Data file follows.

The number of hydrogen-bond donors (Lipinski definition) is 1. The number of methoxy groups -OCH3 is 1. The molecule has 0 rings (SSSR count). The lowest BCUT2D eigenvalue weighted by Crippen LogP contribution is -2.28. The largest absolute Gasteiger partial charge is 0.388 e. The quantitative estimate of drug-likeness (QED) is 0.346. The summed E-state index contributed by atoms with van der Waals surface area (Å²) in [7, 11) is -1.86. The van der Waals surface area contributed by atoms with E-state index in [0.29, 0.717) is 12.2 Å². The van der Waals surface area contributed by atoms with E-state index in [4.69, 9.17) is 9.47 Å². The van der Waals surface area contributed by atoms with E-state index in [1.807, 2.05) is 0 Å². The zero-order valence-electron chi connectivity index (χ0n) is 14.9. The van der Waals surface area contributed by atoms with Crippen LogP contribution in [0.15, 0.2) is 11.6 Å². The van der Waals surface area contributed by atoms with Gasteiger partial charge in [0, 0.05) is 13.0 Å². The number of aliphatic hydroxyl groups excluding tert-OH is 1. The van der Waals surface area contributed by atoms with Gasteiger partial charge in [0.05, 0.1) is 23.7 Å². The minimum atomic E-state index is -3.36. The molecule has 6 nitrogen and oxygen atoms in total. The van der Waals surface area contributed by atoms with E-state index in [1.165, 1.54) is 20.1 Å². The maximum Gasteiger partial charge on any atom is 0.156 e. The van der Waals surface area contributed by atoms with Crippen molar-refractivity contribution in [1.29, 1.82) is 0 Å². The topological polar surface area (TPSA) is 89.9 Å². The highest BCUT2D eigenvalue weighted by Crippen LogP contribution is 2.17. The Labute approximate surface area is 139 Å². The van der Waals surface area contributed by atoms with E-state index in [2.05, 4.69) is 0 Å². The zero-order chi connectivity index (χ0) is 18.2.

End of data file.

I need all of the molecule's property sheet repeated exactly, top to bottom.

The number of hydrogen-bond donors (Lipinski definition) is 1. The number of methoxy groups -OCH3 is 1. The molecule has 0 rings (SSSR count). The lowest BCUT2D eigenvalue weighted by Crippen LogP contribution is -2.28. The largest absolute Gasteiger partial charge is 0.388 e. The quantitative estimate of drug-likeness (QED) is 0.346. The summed E-state index contributed by atoms with van der Waals surface area (Å²) in [7, 11) is -1.86. The van der Waals surface area contributed by atoms with E-state index in [0.29, 0.717) is 12.2 Å². The van der Waals surface area contributed by atoms with E-state index in [4.69, 9.17) is 9.47 Å². The van der Waals surface area contributed by atoms with E-state index in [1.807, 2.05) is 0 Å². The zero-order valence-electron chi connectivity index (χ0n) is 14.9. The van der Waals surface area contributed by atoms with Crippen LogP contribution in [0.15, 0.2) is 11.6 Å². The van der Waals surface area contributed by atoms with Gasteiger partial charge in [0, 0.05) is 13.0 Å². The number of aliphatic hydroxyl groups excluding tert-OH is 1. The van der Waals surface area contributed by atoms with Gasteiger partial charge in [0.05, 0.1) is 23.7 Å². The minimum atomic E-state index is -3.36. The molecule has 6 nitrogen and oxygen atoms in total. The van der Waals surface area contributed by atoms with E-state index in [1.165, 1.54) is 20.1 Å². The maximum Gasteiger partial charge on any atom is 0.156 e. The van der Waals surface area contributed by atoms with Crippen molar-refractivity contribution in [1.29, 1.82) is 0 Å². The topological polar surface area (TPSA) is 89.9 Å². The highest BCUT2D eigenvalue weighted by Crippen LogP contribution is 2.17. The Labute approximate surface area is 139 Å². The van der Waals surface area contributed by atoms with E-state index in [2.05, 4.69) is 0 Å². The zero-order chi connectivity index (χ0) is 18.2.